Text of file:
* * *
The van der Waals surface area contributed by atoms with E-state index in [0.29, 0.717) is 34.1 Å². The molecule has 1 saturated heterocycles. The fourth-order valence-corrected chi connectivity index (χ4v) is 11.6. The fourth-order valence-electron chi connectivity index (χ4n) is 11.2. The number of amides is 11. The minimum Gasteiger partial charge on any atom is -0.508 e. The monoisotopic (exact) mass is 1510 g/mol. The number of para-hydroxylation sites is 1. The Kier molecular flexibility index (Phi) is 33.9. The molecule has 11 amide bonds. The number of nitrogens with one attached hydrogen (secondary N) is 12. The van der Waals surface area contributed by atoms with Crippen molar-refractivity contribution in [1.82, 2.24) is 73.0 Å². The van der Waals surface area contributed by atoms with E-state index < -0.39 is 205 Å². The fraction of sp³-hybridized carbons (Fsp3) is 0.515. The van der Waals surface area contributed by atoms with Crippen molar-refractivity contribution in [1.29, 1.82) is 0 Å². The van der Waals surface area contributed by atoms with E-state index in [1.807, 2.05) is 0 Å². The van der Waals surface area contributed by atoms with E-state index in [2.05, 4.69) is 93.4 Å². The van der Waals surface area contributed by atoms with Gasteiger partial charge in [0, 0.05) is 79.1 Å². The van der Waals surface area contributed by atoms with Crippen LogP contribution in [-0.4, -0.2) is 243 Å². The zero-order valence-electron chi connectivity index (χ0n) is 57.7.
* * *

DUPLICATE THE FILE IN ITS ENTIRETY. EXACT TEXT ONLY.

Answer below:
The van der Waals surface area contributed by atoms with E-state index in [0.29, 0.717) is 34.1 Å². The molecule has 1 saturated heterocycles. The fourth-order valence-corrected chi connectivity index (χ4v) is 11.6. The fourth-order valence-electron chi connectivity index (χ4n) is 11.2. The number of amides is 11. The minimum Gasteiger partial charge on any atom is -0.508 e. The monoisotopic (exact) mass is 1510 g/mol. The number of para-hydroxylation sites is 1. The Kier molecular flexibility index (Phi) is 33.9. The molecule has 11 amide bonds. The number of nitrogens with one attached hydrogen (secondary N) is 12. The van der Waals surface area contributed by atoms with Crippen molar-refractivity contribution in [1.82, 2.24) is 73.0 Å². The van der Waals surface area contributed by atoms with E-state index < -0.39 is 205 Å². The fraction of sp³-hybridized carbons (Fsp3) is 0.515. The van der Waals surface area contributed by atoms with Crippen molar-refractivity contribution in [1.29, 1.82) is 0 Å². The van der Waals surface area contributed by atoms with E-state index in [1.807, 2.05) is 0 Å². The van der Waals surface area contributed by atoms with E-state index in [2.05, 4.69) is 93.4 Å². The van der Waals surface area contributed by atoms with Gasteiger partial charge in [0, 0.05) is 79.1 Å². The van der Waals surface area contributed by atoms with Crippen LogP contribution in [-0.4, -0.2) is 243 Å². The zero-order valence-electron chi connectivity index (χ0n) is 57.7.